The run begins in a massively wide open space, then becomes dotted with baby evergreens that are easy to ski between. Stay in the drainage or cut right at the right time to find some fun and hidden open shots in the mature evergreens.
The stark contrast in snow quality between the snow found on the Farmington Spine
ascent and the snow in this bowl is always surprising to me. I found a mixture of powder and corn on a day when I was worried Spring had taken too much a toll on overall snow quality in the mountains. It's north-east aspect preserves snow well, perhaps even during the hotter parts of the day.
As you ski down further into the drainage, the snow quality begins to wain and becomes more crusty, but the glorious turns off the corniced ridge-line of Mud peak have already boosted your spirits so much, that you don't really mind. Thoughts immediately turn to your next lap as you consider your best place to transition. I like to cut over into the aspen grove on the north-west aspect of the Mud/Rice divide. The light and shadow in this area are something out of a dream in the morning hours.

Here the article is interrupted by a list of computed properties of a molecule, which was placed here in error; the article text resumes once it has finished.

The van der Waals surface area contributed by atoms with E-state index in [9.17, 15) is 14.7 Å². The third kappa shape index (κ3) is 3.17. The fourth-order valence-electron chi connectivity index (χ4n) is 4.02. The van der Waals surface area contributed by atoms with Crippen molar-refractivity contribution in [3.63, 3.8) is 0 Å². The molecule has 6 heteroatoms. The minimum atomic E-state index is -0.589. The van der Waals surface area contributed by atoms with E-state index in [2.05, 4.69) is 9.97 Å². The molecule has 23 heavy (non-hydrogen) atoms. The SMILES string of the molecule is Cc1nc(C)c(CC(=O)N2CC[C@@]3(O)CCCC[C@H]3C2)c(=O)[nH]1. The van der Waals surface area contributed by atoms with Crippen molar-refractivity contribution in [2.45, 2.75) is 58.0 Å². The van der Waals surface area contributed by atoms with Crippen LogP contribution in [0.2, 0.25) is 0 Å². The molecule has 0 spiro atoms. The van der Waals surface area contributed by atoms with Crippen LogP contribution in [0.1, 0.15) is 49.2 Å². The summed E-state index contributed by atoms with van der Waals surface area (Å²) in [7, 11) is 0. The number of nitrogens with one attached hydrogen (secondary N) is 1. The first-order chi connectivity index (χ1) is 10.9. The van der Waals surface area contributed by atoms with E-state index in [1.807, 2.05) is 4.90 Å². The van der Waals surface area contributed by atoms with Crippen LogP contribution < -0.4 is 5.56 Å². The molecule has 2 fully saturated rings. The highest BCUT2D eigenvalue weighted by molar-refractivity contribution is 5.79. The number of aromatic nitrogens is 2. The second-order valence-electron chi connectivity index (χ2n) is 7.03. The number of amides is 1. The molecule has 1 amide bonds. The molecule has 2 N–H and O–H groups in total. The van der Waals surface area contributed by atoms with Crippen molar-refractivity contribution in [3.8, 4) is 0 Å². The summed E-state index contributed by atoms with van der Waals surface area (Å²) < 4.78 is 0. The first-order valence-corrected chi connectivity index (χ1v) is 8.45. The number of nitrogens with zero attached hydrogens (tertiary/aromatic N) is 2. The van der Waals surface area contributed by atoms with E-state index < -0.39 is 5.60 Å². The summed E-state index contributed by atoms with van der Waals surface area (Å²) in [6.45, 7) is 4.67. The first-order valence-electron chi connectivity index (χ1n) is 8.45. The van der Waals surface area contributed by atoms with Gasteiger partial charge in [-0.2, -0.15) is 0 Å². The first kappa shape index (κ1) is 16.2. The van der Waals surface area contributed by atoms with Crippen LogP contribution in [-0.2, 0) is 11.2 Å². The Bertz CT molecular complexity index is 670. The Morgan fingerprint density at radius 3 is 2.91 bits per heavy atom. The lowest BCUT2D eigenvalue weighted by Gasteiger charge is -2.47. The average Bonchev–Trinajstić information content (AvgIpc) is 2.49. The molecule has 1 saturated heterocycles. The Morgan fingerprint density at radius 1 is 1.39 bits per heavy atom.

Pay attention to the warming snow with each ascent back up to the ridge. A natural slide or cornice drop above you could get you caught and carried, maybe buried.
What is probably a better approach to this area is to come up via the Farmington Canyon Road until you reach the turn-off for the Sherriff's cabin. Skin up Van-Fleet Creek to the ridge forming the Mud/Rice divide. I like Farmington Spine
, because it avoids all the ATV and motorcycle traffic of the canyon road, and the ski down the spine itself can be rewarding too. It is, however, generally much more strenuous. Many people ride a motorcycle or e-bike up the canyon road to save energy for the touring.